Bonfire Night is over for another year, and although the vast majority of events will have passed off without problem, there are always a couple of horror stories that have come up.
One item of bonfire night paraphernalia that has come under scrutiny is the Chinese lantern, which has seen a surge in popularity in recent months.
The lanterns, which take the form of what is essentially a small hot-air-balloon powered by a small wax burner, have come in for stiff criticism since their popularity has soared.
As well as the Halloween period, they are now a regular fixture at weddings and other occasions throughout the year. They have been blamed for injuries to livestock, disruptions to air services and now injuries to people.
The Daily Mail carries a story this morning of a three-year old boy who suffered extensive burns to his face after a lantern dripped molten wax on to his face during a family party last Friday.
Cael Jones released a lantern along with 20 other children when the wax burner, about 8 inches square, became detached and poured its contents on to Cael’s face. He had to be taken to hospital and given morphine to cope with the pain caused by his facial injury. His parents are now calling for the lanterns to be banned.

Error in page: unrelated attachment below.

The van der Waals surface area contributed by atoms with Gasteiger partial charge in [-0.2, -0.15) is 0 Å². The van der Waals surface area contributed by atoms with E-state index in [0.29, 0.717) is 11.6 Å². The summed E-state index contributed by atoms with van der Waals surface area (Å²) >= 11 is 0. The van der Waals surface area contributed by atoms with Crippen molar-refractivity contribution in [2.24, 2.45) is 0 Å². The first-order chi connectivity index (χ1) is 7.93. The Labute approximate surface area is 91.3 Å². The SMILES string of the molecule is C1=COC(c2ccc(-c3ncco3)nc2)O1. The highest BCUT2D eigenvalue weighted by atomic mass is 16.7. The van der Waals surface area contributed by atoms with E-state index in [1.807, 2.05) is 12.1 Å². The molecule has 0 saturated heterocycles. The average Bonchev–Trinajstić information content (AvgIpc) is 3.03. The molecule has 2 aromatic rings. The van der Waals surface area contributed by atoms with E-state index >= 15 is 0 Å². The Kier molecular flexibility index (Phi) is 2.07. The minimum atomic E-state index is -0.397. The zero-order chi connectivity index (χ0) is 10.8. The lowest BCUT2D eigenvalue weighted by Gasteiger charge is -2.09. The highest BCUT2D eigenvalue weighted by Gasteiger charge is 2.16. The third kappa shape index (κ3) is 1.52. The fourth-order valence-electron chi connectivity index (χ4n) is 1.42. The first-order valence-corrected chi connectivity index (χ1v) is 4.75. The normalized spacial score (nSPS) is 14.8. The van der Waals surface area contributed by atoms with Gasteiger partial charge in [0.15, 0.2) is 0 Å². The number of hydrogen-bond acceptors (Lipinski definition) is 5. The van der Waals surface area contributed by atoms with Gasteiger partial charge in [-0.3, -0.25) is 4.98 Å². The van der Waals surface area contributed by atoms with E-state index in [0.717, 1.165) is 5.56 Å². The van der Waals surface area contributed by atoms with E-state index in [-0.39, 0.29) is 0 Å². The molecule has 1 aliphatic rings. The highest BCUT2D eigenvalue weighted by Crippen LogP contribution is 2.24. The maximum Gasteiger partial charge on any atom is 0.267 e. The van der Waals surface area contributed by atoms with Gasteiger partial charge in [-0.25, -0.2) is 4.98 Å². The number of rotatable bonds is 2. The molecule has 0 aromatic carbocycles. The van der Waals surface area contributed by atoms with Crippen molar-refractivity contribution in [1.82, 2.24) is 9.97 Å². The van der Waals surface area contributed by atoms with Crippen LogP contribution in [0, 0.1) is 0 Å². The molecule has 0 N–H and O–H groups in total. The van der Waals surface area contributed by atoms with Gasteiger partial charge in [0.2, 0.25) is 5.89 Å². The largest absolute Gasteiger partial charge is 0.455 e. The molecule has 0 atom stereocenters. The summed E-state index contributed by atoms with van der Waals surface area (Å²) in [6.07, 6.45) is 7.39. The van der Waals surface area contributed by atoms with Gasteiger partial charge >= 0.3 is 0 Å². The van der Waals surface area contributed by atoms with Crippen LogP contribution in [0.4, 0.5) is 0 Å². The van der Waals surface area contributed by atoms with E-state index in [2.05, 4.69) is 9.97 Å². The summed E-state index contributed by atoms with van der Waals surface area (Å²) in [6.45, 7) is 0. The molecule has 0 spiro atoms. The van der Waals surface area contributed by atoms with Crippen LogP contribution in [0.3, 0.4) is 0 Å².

A spokesman for the North Wales Fire and Rescue Service told the Mail:
“The lanterns, which are increasingly being used at wedding ceremonies and other celebratory events, do present a number of associated problems.
“Made of paper, they are able to float through the air due to their light weight and the heat generated by the small candle or oil inside.”
“From a fire point of view I don’t condone the use of these because of all the risks involved.
“In this instance a young person has been injured and there are other risks with them.
“In other cases the metal dropped has caused issues for livestock and some released on the coast are mistaken for distress flares.”
“There are other ways to send lights off into the sky which are not burning candles.”
Of course there are also the omnipresent risks associated with hosting home fireworks parties. In another story, reported by the Brighton News, a wayward incendiary found its way into the buggy of two-year old Alfie Wilkinson, whose family were throwing a bash after Alfie lost his dad the year before. His mother had to throw cold tea, which she was thankfully holding, on to his burns.
Although these incidents are isolated, it is always worth emphasising how careful people need to be when dealing with any kind of inflammable product.